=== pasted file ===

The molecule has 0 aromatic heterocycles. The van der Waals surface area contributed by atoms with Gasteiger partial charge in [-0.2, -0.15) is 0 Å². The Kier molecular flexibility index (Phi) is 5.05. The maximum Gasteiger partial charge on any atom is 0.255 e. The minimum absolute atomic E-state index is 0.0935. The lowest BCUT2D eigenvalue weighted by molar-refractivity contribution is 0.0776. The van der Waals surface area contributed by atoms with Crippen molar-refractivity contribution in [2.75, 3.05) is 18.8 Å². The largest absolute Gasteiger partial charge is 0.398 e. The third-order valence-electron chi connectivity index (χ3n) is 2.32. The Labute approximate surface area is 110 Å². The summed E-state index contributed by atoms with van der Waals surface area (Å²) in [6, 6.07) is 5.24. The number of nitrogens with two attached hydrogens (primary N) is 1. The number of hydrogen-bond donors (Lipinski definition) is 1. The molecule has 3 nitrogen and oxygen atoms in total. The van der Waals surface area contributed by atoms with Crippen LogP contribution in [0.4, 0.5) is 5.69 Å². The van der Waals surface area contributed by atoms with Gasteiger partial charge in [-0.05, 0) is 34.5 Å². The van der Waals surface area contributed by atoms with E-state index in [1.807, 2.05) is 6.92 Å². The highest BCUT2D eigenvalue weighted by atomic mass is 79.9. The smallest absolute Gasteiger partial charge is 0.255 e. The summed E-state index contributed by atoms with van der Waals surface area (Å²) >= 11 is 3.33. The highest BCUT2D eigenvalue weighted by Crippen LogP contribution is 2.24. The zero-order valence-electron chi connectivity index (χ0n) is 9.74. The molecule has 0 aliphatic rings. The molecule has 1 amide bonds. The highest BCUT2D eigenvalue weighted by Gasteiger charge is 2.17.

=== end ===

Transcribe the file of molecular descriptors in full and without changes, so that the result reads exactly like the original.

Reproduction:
The molecule has 0 aromatic heterocycles. The van der Waals surface area contributed by atoms with Gasteiger partial charge in [-0.2, -0.15) is 0 Å². The Kier molecular flexibility index (Phi) is 5.05. The maximum Gasteiger partial charge on any atom is 0.255 e. The minimum absolute atomic E-state index is 0.0935. The lowest BCUT2D eigenvalue weighted by molar-refractivity contribution is 0.0776. The van der Waals surface area contributed by atoms with Crippen molar-refractivity contribution in [2.75, 3.05) is 18.8 Å². The largest absolute Gasteiger partial charge is 0.398 e. The third-order valence-electron chi connectivity index (χ3n) is 2.32. The Labute approximate surface area is 110 Å². The summed E-state index contributed by atoms with van der Waals surface area (Å²) in [6, 6.07) is 5.24. The number of nitrogens with two attached hydrogens (primary N) is 1. The number of hydrogen-bond donors (Lipinski definition) is 1. The molecule has 3 nitrogen and oxygen atoms in total. The van der Waals surface area contributed by atoms with Crippen LogP contribution in [0.4, 0.5) is 5.69 Å². The van der Waals surface area contributed by atoms with Gasteiger partial charge in [-0.05, 0) is 34.5 Å². The van der Waals surface area contributed by atoms with E-state index in [1.807, 2.05) is 6.92 Å². The highest BCUT2D eigenvalue weighted by atomic mass is 79.9. The smallest absolute Gasteiger partial charge is 0.255 e. The summed E-state index contributed by atoms with van der Waals surface area (Å²) >= 11 is 3.33. The highest BCUT2D eigenvalue weighted by Crippen LogP contribution is 2.24. The zero-order valence-electron chi connectivity index (χ0n) is 9.74. The molecule has 0 aliphatic rings. The molecule has 1 amide bonds. The highest BCUT2D eigenvalue weighted by Gasteiger charge is 2.17.